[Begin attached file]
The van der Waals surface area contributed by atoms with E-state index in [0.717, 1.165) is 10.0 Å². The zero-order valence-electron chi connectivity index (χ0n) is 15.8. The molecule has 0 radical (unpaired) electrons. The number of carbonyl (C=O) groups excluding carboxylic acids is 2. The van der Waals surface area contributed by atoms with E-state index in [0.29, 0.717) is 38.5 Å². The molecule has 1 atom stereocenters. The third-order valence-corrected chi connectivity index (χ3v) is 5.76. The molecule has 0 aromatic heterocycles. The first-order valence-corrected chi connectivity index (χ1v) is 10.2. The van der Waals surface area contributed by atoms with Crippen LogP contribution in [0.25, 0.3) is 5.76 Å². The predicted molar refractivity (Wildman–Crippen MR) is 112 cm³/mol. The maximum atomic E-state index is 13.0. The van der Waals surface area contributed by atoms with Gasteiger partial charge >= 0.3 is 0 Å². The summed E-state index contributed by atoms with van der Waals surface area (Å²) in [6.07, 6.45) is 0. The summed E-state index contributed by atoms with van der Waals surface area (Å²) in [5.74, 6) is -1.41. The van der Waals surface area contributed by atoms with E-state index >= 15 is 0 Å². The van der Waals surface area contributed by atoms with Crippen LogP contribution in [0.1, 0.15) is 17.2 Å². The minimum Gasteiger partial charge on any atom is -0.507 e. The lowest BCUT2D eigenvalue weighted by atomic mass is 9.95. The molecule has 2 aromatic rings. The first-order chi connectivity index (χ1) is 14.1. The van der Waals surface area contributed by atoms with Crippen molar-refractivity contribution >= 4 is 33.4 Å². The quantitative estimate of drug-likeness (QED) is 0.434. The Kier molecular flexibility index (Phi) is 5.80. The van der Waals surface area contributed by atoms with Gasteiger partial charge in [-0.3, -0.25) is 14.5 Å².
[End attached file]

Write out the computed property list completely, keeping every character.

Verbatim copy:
The van der Waals surface area contributed by atoms with E-state index in [0.717, 1.165) is 10.0 Å². The zero-order valence-electron chi connectivity index (χ0n) is 15.8. The molecule has 0 radical (unpaired) electrons. The number of carbonyl (C=O) groups excluding carboxylic acids is 2. The van der Waals surface area contributed by atoms with E-state index in [0.29, 0.717) is 38.5 Å². The molecule has 1 atom stereocenters. The third-order valence-corrected chi connectivity index (χ3v) is 5.76. The molecule has 0 aromatic heterocycles. The first-order valence-corrected chi connectivity index (χ1v) is 10.2. The van der Waals surface area contributed by atoms with Crippen LogP contribution in [0.25, 0.3) is 5.76 Å². The predicted molar refractivity (Wildman–Crippen MR) is 112 cm³/mol. The maximum atomic E-state index is 13.0. The van der Waals surface area contributed by atoms with Gasteiger partial charge >= 0.3 is 0 Å². The summed E-state index contributed by atoms with van der Waals surface area (Å²) in [6.07, 6.45) is 0. The summed E-state index contributed by atoms with van der Waals surface area (Å²) in [5.74, 6) is -1.41. The van der Waals surface area contributed by atoms with E-state index >= 15 is 0 Å². The van der Waals surface area contributed by atoms with Crippen LogP contribution in [0.1, 0.15) is 17.2 Å². The minimum Gasteiger partial charge on any atom is -0.507 e. The lowest BCUT2D eigenvalue weighted by atomic mass is 9.95. The molecule has 2 aromatic rings. The first-order chi connectivity index (χ1) is 14.1. The van der Waals surface area contributed by atoms with Crippen molar-refractivity contribution >= 4 is 33.4 Å². The quantitative estimate of drug-likeness (QED) is 0.434. The Kier molecular flexibility index (Phi) is 5.80. The van der Waals surface area contributed by atoms with Gasteiger partial charge in [-0.3, -0.25) is 14.5 Å².